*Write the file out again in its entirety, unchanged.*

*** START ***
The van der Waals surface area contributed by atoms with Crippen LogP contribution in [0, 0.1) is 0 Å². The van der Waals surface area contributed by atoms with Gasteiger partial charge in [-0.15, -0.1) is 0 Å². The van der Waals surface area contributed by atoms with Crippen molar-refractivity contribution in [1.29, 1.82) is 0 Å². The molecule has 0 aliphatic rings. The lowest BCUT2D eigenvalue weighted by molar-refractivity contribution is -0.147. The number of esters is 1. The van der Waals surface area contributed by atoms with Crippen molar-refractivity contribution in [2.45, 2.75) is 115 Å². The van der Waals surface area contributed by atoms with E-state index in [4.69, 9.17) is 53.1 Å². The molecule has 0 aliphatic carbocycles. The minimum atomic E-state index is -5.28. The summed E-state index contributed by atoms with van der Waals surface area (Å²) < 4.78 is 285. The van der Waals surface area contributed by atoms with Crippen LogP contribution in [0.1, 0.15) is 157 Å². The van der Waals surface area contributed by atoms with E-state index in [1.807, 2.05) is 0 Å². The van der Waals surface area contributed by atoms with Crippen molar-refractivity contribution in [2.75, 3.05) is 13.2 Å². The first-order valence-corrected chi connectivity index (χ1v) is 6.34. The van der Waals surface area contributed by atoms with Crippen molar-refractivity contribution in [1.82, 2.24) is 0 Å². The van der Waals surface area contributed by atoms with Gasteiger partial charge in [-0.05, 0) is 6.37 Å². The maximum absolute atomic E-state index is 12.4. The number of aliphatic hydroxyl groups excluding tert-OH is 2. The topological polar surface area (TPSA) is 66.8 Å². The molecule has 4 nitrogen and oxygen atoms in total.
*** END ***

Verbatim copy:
The van der Waals surface area contributed by atoms with Crippen LogP contribution in [0, 0.1) is 0 Å². The van der Waals surface area contributed by atoms with Gasteiger partial charge in [-0.15, -0.1) is 0 Å². The van der Waals surface area contributed by atoms with Crippen molar-refractivity contribution in [1.29, 1.82) is 0 Å². The molecule has 0 aliphatic rings. The lowest BCUT2D eigenvalue weighted by molar-refractivity contribution is -0.147. The number of esters is 1. The van der Waals surface area contributed by atoms with Crippen molar-refractivity contribution in [2.45, 2.75) is 115 Å². The van der Waals surface area contributed by atoms with E-state index in [4.69, 9.17) is 53.1 Å². The molecule has 0 aliphatic carbocycles. The minimum atomic E-state index is -5.28. The summed E-state index contributed by atoms with van der Waals surface area (Å²) < 4.78 is 285. The van der Waals surface area contributed by atoms with Crippen LogP contribution in [0.1, 0.15) is 157 Å². The van der Waals surface area contributed by atoms with E-state index in [1.807, 2.05) is 0 Å². The van der Waals surface area contributed by atoms with Crippen molar-refractivity contribution in [2.75, 3.05) is 13.2 Å². The first-order valence-corrected chi connectivity index (χ1v) is 6.34. The van der Waals surface area contributed by atoms with Crippen molar-refractivity contribution in [1.82, 2.24) is 0 Å². The van der Waals surface area contributed by atoms with Gasteiger partial charge in [-0.05, 0) is 6.37 Å². The maximum absolute atomic E-state index is 12.4. The number of aliphatic hydroxyl groups excluding tert-OH is 2. The topological polar surface area (TPSA) is 66.8 Å². The molecule has 4 nitrogen and oxygen atoms in total.